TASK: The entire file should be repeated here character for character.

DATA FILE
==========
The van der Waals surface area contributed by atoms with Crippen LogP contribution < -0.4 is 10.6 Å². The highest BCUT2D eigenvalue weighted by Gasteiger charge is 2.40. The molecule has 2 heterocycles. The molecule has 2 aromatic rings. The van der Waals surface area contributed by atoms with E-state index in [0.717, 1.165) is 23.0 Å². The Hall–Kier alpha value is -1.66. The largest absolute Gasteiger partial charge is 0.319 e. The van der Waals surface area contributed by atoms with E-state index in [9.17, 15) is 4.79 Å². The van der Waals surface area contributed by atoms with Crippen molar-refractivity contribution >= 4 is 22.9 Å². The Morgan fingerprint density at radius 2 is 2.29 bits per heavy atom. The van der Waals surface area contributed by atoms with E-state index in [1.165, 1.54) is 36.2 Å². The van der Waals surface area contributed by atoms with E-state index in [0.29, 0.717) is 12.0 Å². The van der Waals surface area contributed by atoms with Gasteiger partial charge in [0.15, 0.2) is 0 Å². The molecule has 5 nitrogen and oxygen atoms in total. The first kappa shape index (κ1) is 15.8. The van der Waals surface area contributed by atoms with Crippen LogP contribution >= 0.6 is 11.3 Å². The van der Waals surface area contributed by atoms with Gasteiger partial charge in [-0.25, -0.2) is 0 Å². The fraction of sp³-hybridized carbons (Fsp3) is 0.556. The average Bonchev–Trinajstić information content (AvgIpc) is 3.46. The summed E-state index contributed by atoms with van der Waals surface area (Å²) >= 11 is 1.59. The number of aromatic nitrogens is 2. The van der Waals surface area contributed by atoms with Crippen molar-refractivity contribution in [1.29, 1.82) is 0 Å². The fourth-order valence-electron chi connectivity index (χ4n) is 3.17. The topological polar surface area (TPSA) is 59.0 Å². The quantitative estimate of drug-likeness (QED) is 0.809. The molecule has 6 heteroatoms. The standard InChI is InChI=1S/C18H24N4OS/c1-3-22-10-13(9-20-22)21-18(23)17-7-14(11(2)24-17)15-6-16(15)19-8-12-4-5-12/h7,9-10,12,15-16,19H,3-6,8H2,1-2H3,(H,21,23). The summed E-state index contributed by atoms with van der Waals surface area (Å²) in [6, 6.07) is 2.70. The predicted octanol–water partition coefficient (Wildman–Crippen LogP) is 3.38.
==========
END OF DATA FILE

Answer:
The van der Waals surface area contributed by atoms with Crippen LogP contribution < -0.4 is 10.6 Å². The highest BCUT2D eigenvalue weighted by Gasteiger charge is 2.40. The molecule has 2 heterocycles. The molecule has 2 aromatic rings. The van der Waals surface area contributed by atoms with E-state index in [0.717, 1.165) is 23.0 Å². The Hall–Kier alpha value is -1.66. The largest absolute Gasteiger partial charge is 0.319 e. The van der Waals surface area contributed by atoms with E-state index in [9.17, 15) is 4.79 Å². The van der Waals surface area contributed by atoms with Crippen molar-refractivity contribution >= 4 is 22.9 Å². The Morgan fingerprint density at radius 2 is 2.29 bits per heavy atom. The van der Waals surface area contributed by atoms with E-state index in [1.165, 1.54) is 36.2 Å². The van der Waals surface area contributed by atoms with E-state index in [0.29, 0.717) is 12.0 Å². The van der Waals surface area contributed by atoms with Gasteiger partial charge in [0.15, 0.2) is 0 Å². The molecule has 5 nitrogen and oxygen atoms in total. The first kappa shape index (κ1) is 15.8. The van der Waals surface area contributed by atoms with Crippen LogP contribution >= 0.6 is 11.3 Å². The van der Waals surface area contributed by atoms with Gasteiger partial charge in [-0.25, -0.2) is 0 Å². The fraction of sp³-hybridized carbons (Fsp3) is 0.556. The average Bonchev–Trinajstić information content (AvgIpc) is 3.46. The summed E-state index contributed by atoms with van der Waals surface area (Å²) >= 11 is 1.59. The number of aromatic nitrogens is 2. The van der Waals surface area contributed by atoms with Crippen molar-refractivity contribution in [1.29, 1.82) is 0 Å². The fourth-order valence-electron chi connectivity index (χ4n) is 3.17. The topological polar surface area (TPSA) is 59.0 Å². The quantitative estimate of drug-likeness (QED) is 0.809. The molecule has 6 heteroatoms. The standard InChI is InChI=1S/C18H24N4OS/c1-3-22-10-13(9-20-22)21-18(23)17-7-14(11(2)24-17)15-6-16(15)19-8-12-4-5-12/h7,9-10,12,15-16,19H,3-6,8H2,1-2H3,(H,21,23). The summed E-state index contributed by atoms with van der Waals surface area (Å²) in [6, 6.07) is 2.70. The predicted octanol–water partition coefficient (Wildman–Crippen LogP) is 3.38.